Saturday, April 14, 2012

we're off to outer space: a review of "Space Battleship Yamato"

I was a kid when the animé series "Star Blazers" appeared on American TV. The characters all had funky names like Derek Wildstar, Mark Venture, and Captain Avatar. If I recall correctly, the space battleship began its existence as the Yamato (from World War II) and was rechristened the Argo once it had been refitted. The Argo's claim to fame: the so-called "wave-motion gun," a massive cannon that ran the entire length of the Argo and vomited an unstoppable energy beam out the front. The crew's mission: to save the earth from an alien species called the Gamilons (led by the grim-faced Desslok), who have been pummeling the earth with radiation-emitting "meteor bombs." The crew succeeds in its mission during the first season. The ailing Captain Avatar, like Moses, manages to see the earth, his promised land, one more time before he dies.

The live-action movie "Space Battleship Yamato" (hereinafter SBY) was released in 2010; what I saw was the French-dubbed version of the film, which currently appears in its entirety on YouTube (watch it before it's deleted!). It took a moment for me to readjust to French designations for terms used by the Yamato's crew; for example, the wave-motion gun has now become "le CDO," i.e., "le canon à diffusion ondulatoire." I also have to wonder how much was lost in translation: Japanese, like Korean, is a language spoken in multiple registers, where the choice of words and suffixes can say much about the relationship between two interlocutors and what they're feeling at the moment.* French conveys its own subtleties, too, but not the same ones.

Those issues aside, I thought the film was entertaining, if only in a B-movie sort of way. The engaging story moves along at a good clip, and captures many of the elements from the late-70s animé series, even reproducing some of the old series' iconic moments. Some of the changes, especially regarding the nature of the bad guys, were a bit jarring, but they were also a fitting update for a more sophisticated moviegoing audience. On the down side, the movie's acting and dialogue are anything but sophisticated. One francophone YouTube commenter said the acting was "un peu moisi,"-- a bit moldy (i.e., corny, hackneyed). As with many Korean dramas, this Japanese film didn't engage in much emotional subtlety, although it did feature a few playful moments.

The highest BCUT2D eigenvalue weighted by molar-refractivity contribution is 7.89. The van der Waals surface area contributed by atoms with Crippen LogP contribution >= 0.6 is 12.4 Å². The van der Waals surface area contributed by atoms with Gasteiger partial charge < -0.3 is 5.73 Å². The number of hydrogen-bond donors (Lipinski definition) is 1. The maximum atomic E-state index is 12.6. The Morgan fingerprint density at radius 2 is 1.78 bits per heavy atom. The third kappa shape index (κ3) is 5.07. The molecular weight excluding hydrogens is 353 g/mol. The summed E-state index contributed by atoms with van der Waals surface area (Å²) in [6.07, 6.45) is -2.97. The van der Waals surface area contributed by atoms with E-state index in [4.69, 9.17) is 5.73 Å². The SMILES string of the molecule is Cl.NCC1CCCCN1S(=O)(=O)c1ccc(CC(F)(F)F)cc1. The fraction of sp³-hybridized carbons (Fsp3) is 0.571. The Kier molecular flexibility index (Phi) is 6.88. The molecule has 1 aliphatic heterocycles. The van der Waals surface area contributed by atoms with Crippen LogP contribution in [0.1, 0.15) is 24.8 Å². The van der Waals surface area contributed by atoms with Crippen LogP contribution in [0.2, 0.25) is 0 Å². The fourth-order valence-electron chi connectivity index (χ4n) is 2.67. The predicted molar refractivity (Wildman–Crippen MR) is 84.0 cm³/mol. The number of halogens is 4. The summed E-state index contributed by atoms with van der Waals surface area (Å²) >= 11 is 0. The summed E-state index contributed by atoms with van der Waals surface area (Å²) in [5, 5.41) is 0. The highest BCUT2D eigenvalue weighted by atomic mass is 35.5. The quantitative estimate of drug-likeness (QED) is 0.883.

The overarching story is basically the same as that of the first season of the animé series. The earth's surface has been almost completely irradiated by a mysterious alien race known to the humans as the Gamilas (no longer the Gamilons). This seems to be an attack, but we learn later that the aliens are actually "seeding" the planet in preparation for colonization. Old Captain Okita requests the reactivation of the battleship Yamato, the earth's only remaining ironclad. The Yamato is refitted for combat. Susumu Kodai, a former fighter pilot, is on the earth's irradiated surface during a metal-salvage sortie when an alien drone impacts next to him; the drone contains information about a new warp drive and the location of a planet: Iskandar. The drone's impact throws off Kodai's helmet, but instead of being killed by the ambient radiation, Kodai somehow manages to survive. The drone's plans are incorporated into the Yamato's design, and a volunteer crew-- including the newly reenlisted Kodai-- is off to outer space. They manage to reach Iskandar, discover the solution for decontaminating the earth's surface (the drone's decontaminating properties provided a hint of what Iskandarian tech could do), and return home. The film's finale, which features an honorable self-sacrifice, would make a Klingon proud.